Craig Bakay | Jun 12, 2019
Central Frontenac Township passed a bylaw reducing speed limits through the hamlet of Sharbot Lake at its regular meeting Tuesday night at Oso Hall in Sharbot Lake.
Under the new regulations, Road 38 shall be 70 kph from Hwy 7 to 14551 (about the Child Centre) and 50 kph from there to 14000 Road 38 (about Brewer Road). The new regulations do not affect the school zone in front of GREC, which remains at 40 kph during school hours.
Also, the remaining roadways within the hamlet shall be reduced to 40 kph. These roadways include Elizabeth Street, Garrett Street, Robert Street, Mathew Street, Thomson Street, Cannon Road, Legion Road, Medical Centre Road and Wing Crescent.
Also, Council approved the purchase of a “solar-powered school zone device” for $12,652 plus HST.
Acting Public Works Manager David Armstrong said in his report concerns had been raised by the OPP and communicated to the Community Policing Advisory Committee over the number of differing speed zones along the 4.3 kilometre stretch of Road 38 where there were nine posted speed limit signs travelling south and eight posted speed limit signs travelling northbound.
“Sgt. (Buff) Chadwich based out of the Sharbot Lake OPP detachment brought forward some concerns regarding the posted speed limit signage on Road 38, specifically from Highway 7 to Brewer Road,” Armstrong said. “The message conveyed by the officer was that there were too many speed limit signs and there was no consistency, making it difficult for them to enforce.”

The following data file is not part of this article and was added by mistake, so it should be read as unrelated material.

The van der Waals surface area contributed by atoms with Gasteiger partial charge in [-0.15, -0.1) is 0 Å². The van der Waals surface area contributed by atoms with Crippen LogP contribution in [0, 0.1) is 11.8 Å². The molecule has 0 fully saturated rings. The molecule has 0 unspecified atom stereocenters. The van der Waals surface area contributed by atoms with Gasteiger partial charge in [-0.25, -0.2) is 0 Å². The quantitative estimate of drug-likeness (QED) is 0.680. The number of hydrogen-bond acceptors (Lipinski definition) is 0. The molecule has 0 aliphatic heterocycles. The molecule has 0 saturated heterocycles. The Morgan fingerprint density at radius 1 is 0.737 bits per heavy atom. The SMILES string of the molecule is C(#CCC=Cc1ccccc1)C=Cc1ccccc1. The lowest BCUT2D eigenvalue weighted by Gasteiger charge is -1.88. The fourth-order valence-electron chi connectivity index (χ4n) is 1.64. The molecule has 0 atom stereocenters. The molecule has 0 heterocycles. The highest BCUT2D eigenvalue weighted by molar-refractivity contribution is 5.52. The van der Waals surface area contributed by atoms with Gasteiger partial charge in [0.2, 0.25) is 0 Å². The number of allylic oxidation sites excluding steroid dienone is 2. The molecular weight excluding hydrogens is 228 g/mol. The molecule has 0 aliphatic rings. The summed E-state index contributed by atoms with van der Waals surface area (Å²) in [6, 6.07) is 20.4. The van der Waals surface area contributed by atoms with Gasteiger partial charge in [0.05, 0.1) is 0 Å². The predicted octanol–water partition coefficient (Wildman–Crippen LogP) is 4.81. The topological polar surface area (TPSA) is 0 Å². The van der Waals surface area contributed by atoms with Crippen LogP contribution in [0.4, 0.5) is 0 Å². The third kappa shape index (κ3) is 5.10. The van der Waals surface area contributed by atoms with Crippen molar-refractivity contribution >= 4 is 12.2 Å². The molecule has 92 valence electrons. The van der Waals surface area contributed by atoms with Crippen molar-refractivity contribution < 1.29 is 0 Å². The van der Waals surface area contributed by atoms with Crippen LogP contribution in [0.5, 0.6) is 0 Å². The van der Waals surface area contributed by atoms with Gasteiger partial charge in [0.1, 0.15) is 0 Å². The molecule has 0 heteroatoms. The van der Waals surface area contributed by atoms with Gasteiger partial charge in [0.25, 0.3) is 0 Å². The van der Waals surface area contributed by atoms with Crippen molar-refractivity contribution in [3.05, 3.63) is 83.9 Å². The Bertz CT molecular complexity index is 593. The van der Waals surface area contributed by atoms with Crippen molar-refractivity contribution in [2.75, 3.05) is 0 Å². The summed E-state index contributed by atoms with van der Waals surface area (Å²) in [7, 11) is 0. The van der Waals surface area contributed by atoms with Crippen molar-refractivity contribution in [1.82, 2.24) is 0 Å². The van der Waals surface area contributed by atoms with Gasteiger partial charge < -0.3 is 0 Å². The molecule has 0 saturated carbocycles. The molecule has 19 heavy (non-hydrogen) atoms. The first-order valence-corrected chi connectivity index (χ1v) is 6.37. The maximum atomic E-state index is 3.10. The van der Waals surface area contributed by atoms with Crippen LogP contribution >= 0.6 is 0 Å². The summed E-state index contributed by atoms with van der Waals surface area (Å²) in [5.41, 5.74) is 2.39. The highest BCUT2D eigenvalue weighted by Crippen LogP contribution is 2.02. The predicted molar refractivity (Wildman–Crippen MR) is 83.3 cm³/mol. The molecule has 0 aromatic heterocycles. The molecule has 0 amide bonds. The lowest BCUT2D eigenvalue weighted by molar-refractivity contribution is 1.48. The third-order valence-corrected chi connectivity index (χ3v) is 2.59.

Stairs to cost more
Council approved an additional $1,237.60 for the stairs project at Oso Hall to deal with rotting sill plate discovered during the renovations. The additional costs will come from the 2019 budget.
The washrooms at Oso Beach are temporarily out of order due to problems with auto-flush valves and water supply. Manager of Development Services Andy Dillon told Council that parts are on order (rubber seals) and that there is no evidence the damage is anything more than normal wear and tear.
In the meantime, two portable outdoor toilets have been installed at a cost of $90 for both plus a weekly fee of $65 each plus 8 per cent for sewage disposal. He said rates for for a minimum four-week rental which will allow them to be used for Canada Day.
Premium gas prevents wear and tear?
Dep. Mayor Victor Heese wanted to know why the Township uses premium gasoline in its fleet.
Acting Public Works Manager David Armstrong said that “it prevents wear and tear” and “that some people say it doesn’t.
“If Council wants us to switch to regular fuel, we can do that after this contract,” Armstrong said.
Matt Walker of Compassionate Care and Sandy Whaley of South Frontenac Community Services addressed Council wanting to get their message out that palliative care services are now available in the area.
Walker said they have several goals including end-of-life care and support, creating access and capacity for a visiting hospice program, reducing social isolation and reducing emergency department visits and/or unnecessary hospitalization.
He said the area involved is more than 4,000 square kilometres with a very low population density, a higher percentage of people over 50 and over 65 than most of Ontario and a lower median income.
Whaley said that part of what they do is giving caregivers a break for a couple of hours or so.
“Our volunteers don’t come to entertain you or be entertained,” she said. “It can take a lot of energy to be social but you don’t know that until you have no energy,” she said.